Pointedly, it has also instructed that those employing the reality genre should break away from “heavy dependence on the introduction of foreign formats”, adding that producers should show more confidence in China’s home culture.
Despite such creative constraints, broadcasters seem unwilling to abandon the reality show craze just yet. But in a nod to the regulator, the next wave of programming is positioning itself with a more wholesome mission – finding China’s sport stars of the future.
“Many broadcasters are planning sports reality shows. This will become the standard programme in prime time for major satellite channels,” Thepaper.cn suggests.
Why? For one thing, sport is back in vogue with policymakers. The Olympic Games will be held in Brazil next summer and hundreds of millions of Chinese are likely to be monitoring the country’s gold medal count. Plus there is the political angle too. As WiC has reported out previously, the economic planners are keen to promote sport as a strategic industry (and thus as one of the new growth engines for the Chinese economy).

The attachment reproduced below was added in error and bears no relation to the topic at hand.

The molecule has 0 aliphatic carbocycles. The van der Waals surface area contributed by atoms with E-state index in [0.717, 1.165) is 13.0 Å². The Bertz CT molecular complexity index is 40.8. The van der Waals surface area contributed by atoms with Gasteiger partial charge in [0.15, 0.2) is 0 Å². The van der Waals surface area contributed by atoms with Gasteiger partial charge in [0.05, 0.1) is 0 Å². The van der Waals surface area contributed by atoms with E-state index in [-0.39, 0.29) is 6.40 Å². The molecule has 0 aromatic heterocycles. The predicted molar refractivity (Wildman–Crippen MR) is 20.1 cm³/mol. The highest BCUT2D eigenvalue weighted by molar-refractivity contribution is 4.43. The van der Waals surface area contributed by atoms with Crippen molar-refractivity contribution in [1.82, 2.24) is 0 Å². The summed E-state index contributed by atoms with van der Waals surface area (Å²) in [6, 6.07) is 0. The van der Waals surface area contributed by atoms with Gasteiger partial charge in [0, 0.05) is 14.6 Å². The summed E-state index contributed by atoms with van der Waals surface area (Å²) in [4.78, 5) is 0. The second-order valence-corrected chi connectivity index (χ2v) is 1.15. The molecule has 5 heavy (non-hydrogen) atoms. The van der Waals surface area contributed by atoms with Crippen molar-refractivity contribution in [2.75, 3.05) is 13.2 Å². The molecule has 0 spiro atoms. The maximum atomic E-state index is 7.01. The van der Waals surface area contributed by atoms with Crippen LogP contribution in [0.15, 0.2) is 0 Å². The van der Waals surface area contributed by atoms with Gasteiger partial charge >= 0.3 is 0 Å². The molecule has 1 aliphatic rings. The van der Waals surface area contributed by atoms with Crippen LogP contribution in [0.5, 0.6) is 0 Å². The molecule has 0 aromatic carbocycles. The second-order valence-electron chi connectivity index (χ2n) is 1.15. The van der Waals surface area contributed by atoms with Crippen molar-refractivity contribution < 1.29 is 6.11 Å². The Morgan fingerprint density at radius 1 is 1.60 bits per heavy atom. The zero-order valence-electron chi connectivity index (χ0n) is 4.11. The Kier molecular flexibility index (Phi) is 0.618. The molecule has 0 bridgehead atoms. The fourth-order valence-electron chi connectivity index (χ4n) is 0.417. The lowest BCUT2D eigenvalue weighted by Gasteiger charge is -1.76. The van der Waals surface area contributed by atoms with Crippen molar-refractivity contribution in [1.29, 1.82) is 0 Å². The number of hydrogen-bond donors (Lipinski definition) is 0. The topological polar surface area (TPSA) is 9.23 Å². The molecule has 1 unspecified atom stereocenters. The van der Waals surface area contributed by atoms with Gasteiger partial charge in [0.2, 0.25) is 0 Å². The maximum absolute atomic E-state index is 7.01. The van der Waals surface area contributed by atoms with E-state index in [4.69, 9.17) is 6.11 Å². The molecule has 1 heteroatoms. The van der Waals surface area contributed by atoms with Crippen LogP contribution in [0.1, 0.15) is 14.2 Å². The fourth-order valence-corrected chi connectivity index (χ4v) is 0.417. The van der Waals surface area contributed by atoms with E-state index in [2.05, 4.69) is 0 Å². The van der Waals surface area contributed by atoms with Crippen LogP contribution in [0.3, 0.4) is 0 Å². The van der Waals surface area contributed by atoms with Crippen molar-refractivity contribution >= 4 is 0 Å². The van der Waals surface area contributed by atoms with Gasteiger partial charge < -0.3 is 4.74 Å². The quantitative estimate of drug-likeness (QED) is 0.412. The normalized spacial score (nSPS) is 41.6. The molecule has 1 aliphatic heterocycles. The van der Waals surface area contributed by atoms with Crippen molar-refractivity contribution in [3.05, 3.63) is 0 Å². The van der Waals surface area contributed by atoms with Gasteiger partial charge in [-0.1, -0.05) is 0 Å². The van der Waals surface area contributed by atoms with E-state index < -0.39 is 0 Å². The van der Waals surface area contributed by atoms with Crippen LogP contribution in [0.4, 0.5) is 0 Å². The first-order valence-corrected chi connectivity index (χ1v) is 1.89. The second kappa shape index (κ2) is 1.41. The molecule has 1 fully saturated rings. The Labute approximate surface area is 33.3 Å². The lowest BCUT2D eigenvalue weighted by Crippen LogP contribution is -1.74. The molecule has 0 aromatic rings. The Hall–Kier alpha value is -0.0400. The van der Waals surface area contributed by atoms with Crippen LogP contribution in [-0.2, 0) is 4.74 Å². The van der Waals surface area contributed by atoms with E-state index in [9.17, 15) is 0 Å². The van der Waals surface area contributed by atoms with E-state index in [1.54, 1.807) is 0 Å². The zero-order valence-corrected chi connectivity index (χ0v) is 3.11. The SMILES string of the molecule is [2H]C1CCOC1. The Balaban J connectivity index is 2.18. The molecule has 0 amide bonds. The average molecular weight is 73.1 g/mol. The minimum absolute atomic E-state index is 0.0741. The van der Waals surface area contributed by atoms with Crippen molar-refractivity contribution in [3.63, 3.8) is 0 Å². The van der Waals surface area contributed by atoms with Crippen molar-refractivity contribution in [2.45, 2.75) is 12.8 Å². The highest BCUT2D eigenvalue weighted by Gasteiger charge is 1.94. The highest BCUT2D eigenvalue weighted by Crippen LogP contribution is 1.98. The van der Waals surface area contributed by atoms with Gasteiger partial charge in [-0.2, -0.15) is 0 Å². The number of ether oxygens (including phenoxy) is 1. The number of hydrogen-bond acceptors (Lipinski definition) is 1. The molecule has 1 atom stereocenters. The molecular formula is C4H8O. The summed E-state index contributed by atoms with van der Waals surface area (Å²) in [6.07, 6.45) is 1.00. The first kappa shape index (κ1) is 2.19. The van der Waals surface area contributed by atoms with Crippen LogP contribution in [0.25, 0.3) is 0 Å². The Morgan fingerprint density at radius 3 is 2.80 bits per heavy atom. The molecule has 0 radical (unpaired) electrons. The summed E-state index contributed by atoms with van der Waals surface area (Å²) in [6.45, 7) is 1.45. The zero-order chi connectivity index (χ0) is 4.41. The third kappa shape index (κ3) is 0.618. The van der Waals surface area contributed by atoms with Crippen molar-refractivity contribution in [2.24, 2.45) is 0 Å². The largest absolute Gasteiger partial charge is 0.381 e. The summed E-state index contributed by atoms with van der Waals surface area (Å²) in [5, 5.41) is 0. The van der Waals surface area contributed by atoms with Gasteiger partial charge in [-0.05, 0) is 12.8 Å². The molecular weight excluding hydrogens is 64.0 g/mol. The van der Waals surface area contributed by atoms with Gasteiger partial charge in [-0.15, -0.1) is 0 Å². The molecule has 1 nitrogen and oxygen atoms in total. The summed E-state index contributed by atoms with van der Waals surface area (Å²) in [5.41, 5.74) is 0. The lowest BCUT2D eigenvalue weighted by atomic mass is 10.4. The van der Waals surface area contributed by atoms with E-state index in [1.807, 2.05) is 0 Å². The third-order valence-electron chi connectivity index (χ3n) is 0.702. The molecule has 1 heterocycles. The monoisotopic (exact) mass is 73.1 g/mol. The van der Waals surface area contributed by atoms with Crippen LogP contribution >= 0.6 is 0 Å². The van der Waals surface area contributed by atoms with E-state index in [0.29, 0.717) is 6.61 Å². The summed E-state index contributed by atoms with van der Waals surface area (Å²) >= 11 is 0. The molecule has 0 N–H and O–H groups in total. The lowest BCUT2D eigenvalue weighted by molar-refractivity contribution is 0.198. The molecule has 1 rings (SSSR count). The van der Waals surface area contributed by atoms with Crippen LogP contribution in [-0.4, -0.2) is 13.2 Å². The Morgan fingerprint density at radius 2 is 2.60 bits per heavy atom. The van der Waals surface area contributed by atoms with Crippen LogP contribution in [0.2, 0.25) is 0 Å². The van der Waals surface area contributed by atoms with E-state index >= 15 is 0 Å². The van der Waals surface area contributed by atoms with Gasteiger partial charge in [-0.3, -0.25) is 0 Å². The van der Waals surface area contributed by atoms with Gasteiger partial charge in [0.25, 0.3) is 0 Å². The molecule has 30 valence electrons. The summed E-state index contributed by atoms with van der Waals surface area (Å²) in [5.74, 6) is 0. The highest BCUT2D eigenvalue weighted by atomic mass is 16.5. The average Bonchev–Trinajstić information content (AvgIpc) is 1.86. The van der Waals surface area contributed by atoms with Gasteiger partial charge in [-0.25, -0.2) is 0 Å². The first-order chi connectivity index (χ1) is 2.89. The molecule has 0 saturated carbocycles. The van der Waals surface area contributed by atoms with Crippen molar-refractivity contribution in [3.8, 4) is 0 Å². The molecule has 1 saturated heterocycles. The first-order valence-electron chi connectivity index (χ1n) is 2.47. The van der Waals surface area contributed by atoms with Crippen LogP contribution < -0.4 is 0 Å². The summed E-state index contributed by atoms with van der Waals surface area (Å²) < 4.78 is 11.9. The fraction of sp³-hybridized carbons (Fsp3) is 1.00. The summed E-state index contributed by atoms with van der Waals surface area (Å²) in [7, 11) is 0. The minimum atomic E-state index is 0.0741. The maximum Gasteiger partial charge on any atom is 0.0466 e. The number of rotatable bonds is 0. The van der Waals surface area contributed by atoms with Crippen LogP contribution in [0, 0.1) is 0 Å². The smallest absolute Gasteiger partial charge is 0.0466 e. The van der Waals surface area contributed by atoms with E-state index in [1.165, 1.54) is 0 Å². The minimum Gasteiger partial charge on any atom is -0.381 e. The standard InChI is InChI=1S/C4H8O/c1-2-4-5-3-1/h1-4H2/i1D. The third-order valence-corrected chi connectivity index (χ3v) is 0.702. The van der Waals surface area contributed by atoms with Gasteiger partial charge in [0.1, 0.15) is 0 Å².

So what are the new shows on offer? According to ThePaper.cn, one format will see famous sportspeople competing in games and physical challenges. That sounds like it could breach the ban on fawning over celebrities. But Hunan Satellite TV has reportedly paid Rmb3 million ($470,000) to entice retired tennis icon Li Na to be a contestant on Run for Money, a game show adapted from Japan (there’s another finger in the eye for SAPPRFT too).